Sunday, 10 April 2016

Relish each day: the miracle of existence.

Gary Hayden has written a beautiful piece about the "miracle of existence". He is a philosophy and science writer and recently went to Shukkei-en Gardens in Hiroshima to experience the cascading wonders of cherry blossoms.

He saw a little girl blowing bubbles and enjoying herself in the pink blossom garden. Caught in that bubble of wonder, he was reminded of what a 14th-century monk Yoshida Kenko wrote: "If our life did not fade and vanish...but lingered on for ever, how little the world would move us. It is the ephemeral nature of things that makes them wonderful."

Kenko also observed that "if cherry blossom lasted forever, they would lose much of their power to move us."

Lesson? Just one. I guess too much of a good thing is just too much. I always go on a vacation and dread the first part. I call it the inchoate anxiety. It is the part about the start of the vacation. The packing up to go, the waiting for the flight, and the checking into a hotel on the first day.

Why? Because every start has an end. It's like picking up one end of the stick, and you begrudgingly pick up its end. So going on a long break is like that. You start it off on the first day and every minute thereafter brings you closer to the end. And when the end comes, you wish you could start all over. The nostalgia can be chokingly sentimental. And the recalling can be cripplingly poignant.

It is the same with the kids. At times, when they are at their most irresistible, you wish the moment would last forever. You wish time would freeze and you could replay it all at will. You wish they would never grow up. But they do. Good times come and go. That is what makes them good times, isn't it?

The holiday will end. The kids will grow up. And I will grow old. Life will come full circle to be reconciled endearingly with death. That's the miracle of existence. It is not a long drawn out bad dream. Neither is it an everlasting fantasy. It is on the contrary the experiences of change that makes it an enduring miracle.

Gary quoted Kenko with this insight: "What a glorious luxury it is to taste life to the full for even a single year. If you constantly regret life's passing, even a thousand long years will seem but the dream of a night."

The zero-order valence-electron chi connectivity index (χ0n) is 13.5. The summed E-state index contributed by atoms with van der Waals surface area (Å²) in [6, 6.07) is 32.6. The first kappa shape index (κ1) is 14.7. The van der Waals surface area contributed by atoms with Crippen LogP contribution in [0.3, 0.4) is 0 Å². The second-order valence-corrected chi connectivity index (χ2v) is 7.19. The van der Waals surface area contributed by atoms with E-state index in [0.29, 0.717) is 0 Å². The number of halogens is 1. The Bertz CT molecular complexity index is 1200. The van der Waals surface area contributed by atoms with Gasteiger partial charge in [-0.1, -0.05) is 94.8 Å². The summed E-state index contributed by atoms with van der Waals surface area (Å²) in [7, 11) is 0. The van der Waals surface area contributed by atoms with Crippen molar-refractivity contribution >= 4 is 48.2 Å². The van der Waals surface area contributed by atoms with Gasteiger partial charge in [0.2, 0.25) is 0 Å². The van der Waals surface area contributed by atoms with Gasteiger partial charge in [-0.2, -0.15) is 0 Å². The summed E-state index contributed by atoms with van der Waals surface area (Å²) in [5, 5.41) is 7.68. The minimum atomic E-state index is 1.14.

If the holiday never ends and the kids don't grow up, the miracle becomes an uneventful lull. We therefore shortchange ourselves with the rich diversity of experiences - whether good or challenging - for a mundane lifetime of cherry blossoming.

You see, every period of our life we live through, that is, the youth, the career, the marriage, the family, the kids' graduation, the old age, and the mortal beckoning, all bring about enriching growth and maturity. The highs and lows of life thus do not exist in isolation. They are in fact intimately connected, inseparable even.

Weekends do not come without weekdays. Or Saturdays do not come without Mondays. We therefore should not only thank God it's Friday but also be grateful for Mondays for the simplest reason that if every day is Friday, we will be forced to live in the rut of a miracle stillborn and not the full spectrum of a miracle deeply savored. Every day therefore comes with its own flowing purpose.

I guess Kenko was right with this, "if people hate death, they should love life." And in the same vein, if we hate monotony, we should love diversity. If we hate stagnation, we should love growth. And if we hate aimlessness, shouldn't we love Mondays?

Let me end with Kenko here: "Should we not relish each day the joy of survival? Fools forget this - they go striving after other enjoyments, cease to appreciate the fortune they have and risk all to lay their hands on fresh wealth." Cheerz

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